Dynamic programming would first find a solution for smaller time periods, for example, monthly production schedules. By answering such questions, dynamic programming can identify solutions to a problem that are most efficient or that best serve other business needs given various constraints.

GOAL PROGRAMMING

Goal programming is a technique for solving multi-criteria rather than single-criteria decision problems, usually within the framework of linear programming. For example, in a location decision a bank would use not just one criterion, but several. The bank would consider cost of construction, land cost, and customer attractiveness, among other factors.

Goal programming establishes primary and secondary goals. The primary goal is generally referred to as a priority level 1 goal. Secondary goals are often labeled level 2, priority level 3, and so on. It should be noted that trade-offs are not allowed between higher and lower level goals.

Assume a bank is searching for a site to locate a new branch. The primary goal is to be located in a five-mile proximity to a population of 40,000 consumers. A secondary goal might be to be located at least two miles from a competitor. Given the no trade-off rule, we would first search for a target solution of locating close to 40,000 consumers.

BLENDING PROBLEM.

The XYZ Company mixes three raw materials to produce two products: a fuel additive and a solvent. Each ton of fuel additive is a mixture of 2/5 ton of material A and 3/5 ton of material C. A ton of solvent base is a mixture of 1/2 ton of material A, 1/5 ton of material B, and 3/10 ton of material C. Production is constrained by a limited availability of the three raw materials. For the current production period XYZ has the following quantities of each raw material: 20 tons of material A, 5 tons of material B, and 21 tons of material C. Management would like to achieve the following priority level goals:

Goal 1. Produce at least 30 tons of fuel additive.

Goal 2. Produce at least 15 tons of solvent.

Goal programming would provide directions for production.

INTEGER PROGRAMMING

Integer programming is useful when values of one or more decision variables are limited to integer values. This is particularly useful when modeling production processes for which fractional amounts of products cannot be produced. Integer variables are often limited to two values—zero or one. Such variables are particularly useful in modeling either/or decisions.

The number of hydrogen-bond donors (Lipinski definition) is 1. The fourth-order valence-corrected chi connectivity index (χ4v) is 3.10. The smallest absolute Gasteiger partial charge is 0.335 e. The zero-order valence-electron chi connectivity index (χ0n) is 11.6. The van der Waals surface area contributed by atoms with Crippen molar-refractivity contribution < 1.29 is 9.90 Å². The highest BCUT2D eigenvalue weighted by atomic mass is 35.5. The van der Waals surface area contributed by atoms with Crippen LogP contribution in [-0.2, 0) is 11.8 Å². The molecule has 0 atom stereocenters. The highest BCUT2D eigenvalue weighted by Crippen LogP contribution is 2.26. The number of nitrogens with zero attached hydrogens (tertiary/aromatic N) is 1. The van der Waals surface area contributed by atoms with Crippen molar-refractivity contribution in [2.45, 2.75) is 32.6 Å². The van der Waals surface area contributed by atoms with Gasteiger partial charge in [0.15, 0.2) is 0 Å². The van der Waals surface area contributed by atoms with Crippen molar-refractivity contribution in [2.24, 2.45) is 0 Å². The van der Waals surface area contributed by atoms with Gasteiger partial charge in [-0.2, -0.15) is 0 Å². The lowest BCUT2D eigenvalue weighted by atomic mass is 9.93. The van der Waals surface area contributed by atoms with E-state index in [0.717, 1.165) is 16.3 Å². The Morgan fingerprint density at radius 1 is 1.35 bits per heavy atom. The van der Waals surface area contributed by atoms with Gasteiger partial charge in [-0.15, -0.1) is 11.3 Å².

Areas of business that use integer linear programming include capital budgeting and physical distribution. For example, faced with limited capital a firm needs to select capital projects in which to invest. This type of problem is represented in Table 1.

As can be seen in the table, capital requirements exceed the available funds for each year. Consequently, decisions to accept or reject regarding each of the projects must be made and integer programming would require the following integer definitions for each of the projects.
x1 = 1 if the new office project is accepted; 0 if rejected
x2 = 1 if the new warehouse project is accepted; 0 if rejected
x3 = 1 if the new branch project is accepted; 0 if rejected

A set of equations is developed from the definitions to provide an optimal solution.

NONLINEAR PROGRAMMING

Nonlinear programming is useful when the objective function or at least one of the constraints is not linear with respect to values of at least one decision variable. For example, the per-unit cost of a product may increase at a decreasing rate as the number of units produced increases because of economies of scale.

STOCHASTIC PROGRAMMING

Stochastic programming is useful when the value of a coefficient in the objective function or one of the constraints is not know with certainty but has a known probability distribution. For instance, the exact demand for a product may not be known, but its probability distribution may be understood. For such a problem, random values from this distribution can be substituted into the problem formulation. The optimal objective function values associated with these formulations provide the basis of the probability distribution of the objective function.

MARKOV PROCESS MODELS